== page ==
Comedy duo Alyse McGuigan and Kana Felix are bringing dynamic female characters to the stage and screen

Chicago-based comedians (and writers for Cinema Femme magazine) Alyse McGuigan and Kana Felix have been passionate about comedy since grade school.

“I was very shy growing up. I was always the nice quiet girl, and people would come up to me and be like, ‘You’re so quiet, why don’t you talk more?'” Alyse said. “But among my family and friends they would say, ‘You’re so funny, you have such a good sense of humor.’ And I would like making people laugh and that kind of thing, And I realized people did that for a living.”

“I was just a really big dork then; a lot of kids made fun of me because I was the only Asian girl there,” Kana said. “I was chubby and I had a unibrow. But I remember writing my butt off, making it really silly and funny, and when I read it, it was funny to them.”

The two met at NYU freshman year during their study abroad program in Florence, Italy.

“We started doing improv at the improv club,” Kana said. “I remember being nervous all the time. I felt like I didn’t fit in a lot of places, and then I met Alyse and some of the other girls, and it was really fun. We were all comedy nerds, so it was great.”

They did one final show at the end of the semester, and when they got back to NYU sophomore year, they auditioned for all of the existing improv groups, and—”we didn’t make it in,” Alyse said. “So they said, if you don’t make it, start your own. So we did that.”

“Comedy or anything creative is mostly rejection. It will hurt the first few times, then you start to toughen up a little bit, but don’t make a big thing about it; it’s not that weird to get rejected. It’s kind of part of your job. Just accept you’re going to be rejected,” Kana said. “Just keep making stuff all the time. Find a support system with people that actually care about you.”

“Anything with rejection, eventually you’ll find the person who likes what you’re doing,” Alyse added.

Kana, Alyse, and other NYU students created a sketch comedy group called “Antonio’s Army,” which still exists at NYU today. They found that they liked “slower improv,” where you’re building a solid relationship and foundation.

“People call it a Chicago style,” Alyse said. “So I think we all had that in common; we didn’t do just crazy wild improv. We appreciated that slower type together.”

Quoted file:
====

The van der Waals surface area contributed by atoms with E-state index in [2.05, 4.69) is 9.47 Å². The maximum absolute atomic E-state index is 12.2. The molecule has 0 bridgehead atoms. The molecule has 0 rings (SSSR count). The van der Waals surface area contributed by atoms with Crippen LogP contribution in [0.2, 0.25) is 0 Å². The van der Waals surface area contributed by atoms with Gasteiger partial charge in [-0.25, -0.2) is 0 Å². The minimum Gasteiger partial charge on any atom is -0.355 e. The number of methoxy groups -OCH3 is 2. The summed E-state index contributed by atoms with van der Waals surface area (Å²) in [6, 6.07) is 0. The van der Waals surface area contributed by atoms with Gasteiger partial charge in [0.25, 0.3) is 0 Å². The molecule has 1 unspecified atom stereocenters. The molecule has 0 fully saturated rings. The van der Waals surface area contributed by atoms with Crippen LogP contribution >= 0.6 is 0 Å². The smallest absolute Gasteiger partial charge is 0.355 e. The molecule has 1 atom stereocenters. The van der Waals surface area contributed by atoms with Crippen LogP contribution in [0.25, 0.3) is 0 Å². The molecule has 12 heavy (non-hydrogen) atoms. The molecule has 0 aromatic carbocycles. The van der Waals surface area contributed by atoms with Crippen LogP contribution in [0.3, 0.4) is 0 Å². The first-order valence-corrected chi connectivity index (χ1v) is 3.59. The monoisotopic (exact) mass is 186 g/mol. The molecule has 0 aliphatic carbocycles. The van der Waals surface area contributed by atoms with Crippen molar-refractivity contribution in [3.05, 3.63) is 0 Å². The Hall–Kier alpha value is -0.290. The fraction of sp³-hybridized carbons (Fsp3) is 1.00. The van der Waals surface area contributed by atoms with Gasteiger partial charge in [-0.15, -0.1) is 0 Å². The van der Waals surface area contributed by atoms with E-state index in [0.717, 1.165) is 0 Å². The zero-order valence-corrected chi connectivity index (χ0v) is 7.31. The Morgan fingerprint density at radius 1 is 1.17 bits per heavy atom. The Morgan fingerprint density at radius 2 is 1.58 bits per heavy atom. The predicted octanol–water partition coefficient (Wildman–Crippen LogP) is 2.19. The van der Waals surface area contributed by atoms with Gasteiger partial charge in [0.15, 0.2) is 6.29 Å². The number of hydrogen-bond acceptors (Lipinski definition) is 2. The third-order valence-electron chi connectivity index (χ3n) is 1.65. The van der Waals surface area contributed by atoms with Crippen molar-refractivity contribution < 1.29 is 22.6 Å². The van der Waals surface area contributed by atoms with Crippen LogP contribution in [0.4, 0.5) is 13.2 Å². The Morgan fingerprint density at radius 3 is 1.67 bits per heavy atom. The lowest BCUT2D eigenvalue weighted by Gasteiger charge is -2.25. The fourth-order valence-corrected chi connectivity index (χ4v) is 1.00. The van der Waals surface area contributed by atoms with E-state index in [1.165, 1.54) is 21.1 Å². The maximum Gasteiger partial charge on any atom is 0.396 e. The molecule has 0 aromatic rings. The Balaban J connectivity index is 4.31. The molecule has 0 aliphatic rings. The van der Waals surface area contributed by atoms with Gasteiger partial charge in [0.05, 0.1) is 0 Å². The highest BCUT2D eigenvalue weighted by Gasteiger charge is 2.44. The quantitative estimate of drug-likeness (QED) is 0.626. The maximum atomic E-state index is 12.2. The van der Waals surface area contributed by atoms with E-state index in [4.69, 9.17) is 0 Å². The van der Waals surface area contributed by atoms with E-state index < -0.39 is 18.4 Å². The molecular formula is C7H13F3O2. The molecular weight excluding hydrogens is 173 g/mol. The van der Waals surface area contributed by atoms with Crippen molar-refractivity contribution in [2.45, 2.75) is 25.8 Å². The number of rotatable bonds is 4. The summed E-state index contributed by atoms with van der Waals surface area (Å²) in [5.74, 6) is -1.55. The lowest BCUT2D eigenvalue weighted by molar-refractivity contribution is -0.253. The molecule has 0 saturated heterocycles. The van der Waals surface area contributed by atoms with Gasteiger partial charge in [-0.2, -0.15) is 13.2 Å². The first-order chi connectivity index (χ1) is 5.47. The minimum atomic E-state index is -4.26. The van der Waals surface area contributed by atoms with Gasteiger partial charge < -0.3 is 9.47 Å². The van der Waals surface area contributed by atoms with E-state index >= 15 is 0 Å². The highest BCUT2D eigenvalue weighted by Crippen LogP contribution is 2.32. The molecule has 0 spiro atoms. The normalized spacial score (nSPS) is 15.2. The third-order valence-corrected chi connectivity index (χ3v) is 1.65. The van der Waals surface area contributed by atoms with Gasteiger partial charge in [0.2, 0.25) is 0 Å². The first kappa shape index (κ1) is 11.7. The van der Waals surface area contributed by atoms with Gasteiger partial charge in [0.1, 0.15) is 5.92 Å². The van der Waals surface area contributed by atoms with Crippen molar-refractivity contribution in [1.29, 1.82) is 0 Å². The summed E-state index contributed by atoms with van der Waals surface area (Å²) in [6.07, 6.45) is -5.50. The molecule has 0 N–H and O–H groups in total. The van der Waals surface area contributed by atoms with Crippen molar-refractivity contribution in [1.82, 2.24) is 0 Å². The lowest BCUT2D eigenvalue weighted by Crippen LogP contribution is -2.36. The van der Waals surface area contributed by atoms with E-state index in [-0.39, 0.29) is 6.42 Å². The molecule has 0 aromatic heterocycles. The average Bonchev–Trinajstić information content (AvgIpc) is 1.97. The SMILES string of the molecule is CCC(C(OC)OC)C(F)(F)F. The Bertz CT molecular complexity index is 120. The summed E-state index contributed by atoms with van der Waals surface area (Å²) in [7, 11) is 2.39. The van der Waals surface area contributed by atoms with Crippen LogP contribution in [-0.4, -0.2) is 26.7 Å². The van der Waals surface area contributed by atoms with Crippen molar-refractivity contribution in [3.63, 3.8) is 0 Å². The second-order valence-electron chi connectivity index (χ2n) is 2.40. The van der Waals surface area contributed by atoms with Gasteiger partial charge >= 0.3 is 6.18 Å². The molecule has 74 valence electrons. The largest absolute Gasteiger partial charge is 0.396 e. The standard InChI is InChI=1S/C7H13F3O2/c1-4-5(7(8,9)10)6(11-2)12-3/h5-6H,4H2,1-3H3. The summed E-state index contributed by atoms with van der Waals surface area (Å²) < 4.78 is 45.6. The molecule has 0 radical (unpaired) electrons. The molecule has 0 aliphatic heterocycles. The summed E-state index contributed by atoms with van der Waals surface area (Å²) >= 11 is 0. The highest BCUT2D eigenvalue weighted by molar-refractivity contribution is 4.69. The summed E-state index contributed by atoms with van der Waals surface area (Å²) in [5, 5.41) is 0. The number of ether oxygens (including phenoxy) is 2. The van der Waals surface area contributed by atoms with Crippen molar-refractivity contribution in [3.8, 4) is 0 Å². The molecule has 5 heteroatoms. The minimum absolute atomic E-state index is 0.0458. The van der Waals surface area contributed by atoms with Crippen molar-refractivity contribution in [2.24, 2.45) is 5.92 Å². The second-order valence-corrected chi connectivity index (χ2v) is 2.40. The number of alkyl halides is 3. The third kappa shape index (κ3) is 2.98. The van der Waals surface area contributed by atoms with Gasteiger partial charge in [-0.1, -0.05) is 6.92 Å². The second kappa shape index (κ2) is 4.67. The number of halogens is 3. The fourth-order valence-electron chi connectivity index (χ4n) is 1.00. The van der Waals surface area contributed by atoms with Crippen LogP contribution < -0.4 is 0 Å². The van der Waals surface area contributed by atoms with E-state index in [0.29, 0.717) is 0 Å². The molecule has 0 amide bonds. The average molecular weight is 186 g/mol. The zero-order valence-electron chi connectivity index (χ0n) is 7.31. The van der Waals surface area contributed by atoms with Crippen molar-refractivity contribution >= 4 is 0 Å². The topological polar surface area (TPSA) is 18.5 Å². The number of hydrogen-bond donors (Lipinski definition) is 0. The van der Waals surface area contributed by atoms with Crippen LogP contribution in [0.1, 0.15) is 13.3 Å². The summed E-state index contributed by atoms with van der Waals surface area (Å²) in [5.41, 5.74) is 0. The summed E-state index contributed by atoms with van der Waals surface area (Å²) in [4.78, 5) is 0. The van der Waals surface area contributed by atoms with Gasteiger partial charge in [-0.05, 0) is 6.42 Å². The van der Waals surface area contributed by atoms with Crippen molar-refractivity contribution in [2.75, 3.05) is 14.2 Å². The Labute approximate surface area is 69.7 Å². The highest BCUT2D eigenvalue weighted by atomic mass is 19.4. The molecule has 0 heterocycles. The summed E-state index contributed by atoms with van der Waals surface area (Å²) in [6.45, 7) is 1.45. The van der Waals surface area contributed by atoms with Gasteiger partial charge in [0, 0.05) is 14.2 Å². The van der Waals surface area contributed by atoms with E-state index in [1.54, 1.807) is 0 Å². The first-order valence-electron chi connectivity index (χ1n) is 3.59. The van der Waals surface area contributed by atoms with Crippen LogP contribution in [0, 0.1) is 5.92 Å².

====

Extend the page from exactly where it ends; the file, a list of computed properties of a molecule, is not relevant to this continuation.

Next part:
After college, Alyse moved back to Chicago, and Kana—who’s originally from New York—moved there too. They did the five-week intensive improv program at iO.

“I flew to Chicago for the summer just to do the iO program. But I ended up loving Chicago and the comedy scene so much that I moved here,” Kana said.

In their work, Alyse and Kana hope to bring dynamic female characters to the stage and screen.

“I happen to love women making stuff. Going back to doing improv, in a typical improv class, out of twelve people, there’s like three women,” Alyse said.

“Sometimes your lucky if it’s half women,” Kana noted.

“Just to be like, ‘I know the women are out there, am I just not seeing them?'” Alyse said. “So anytime I can do anything to get more women involved, or highlight women doing different things, [I try to do it.]”

Both Alyse and Kana are in Sidebar Sketch, an all-female sketch comedy group, with Antwoinika Bass, Chloe Caudillo, Sara Fox, Michelle Spies, Calli Ryals, and Amber Washington. They’ll be performing “Girls, Interrupting” at Donny’s Skybox at Second City in July and August. The 50-minute show explores the idea of radical feminism in a funny way.

“I think #MeToo has to happen in the comedy world too,” Kana said. “I feel like there is a reckoning in every industry, especially in the entertainment industry. I do understand there’s like a messy relationship between the freedom of speech and expression, specifically where it’s stand-up comedy, it’s maybe edgier material. But I also think you should listen to the criticism, like if you hurt some group. I think it’s kind of an excuse to say ‘No, I’m a comedian, so I have to do this.’ I also feel comedy pushes the expression in a strong way, which is really important. So it’s a complicated relationship.”

“There has to be that conversation, listen and respond to what people are telling you,” Alyse said.

Leave a Reply

This site uses Akismet to reduce spam. Learn how your comment data is processed.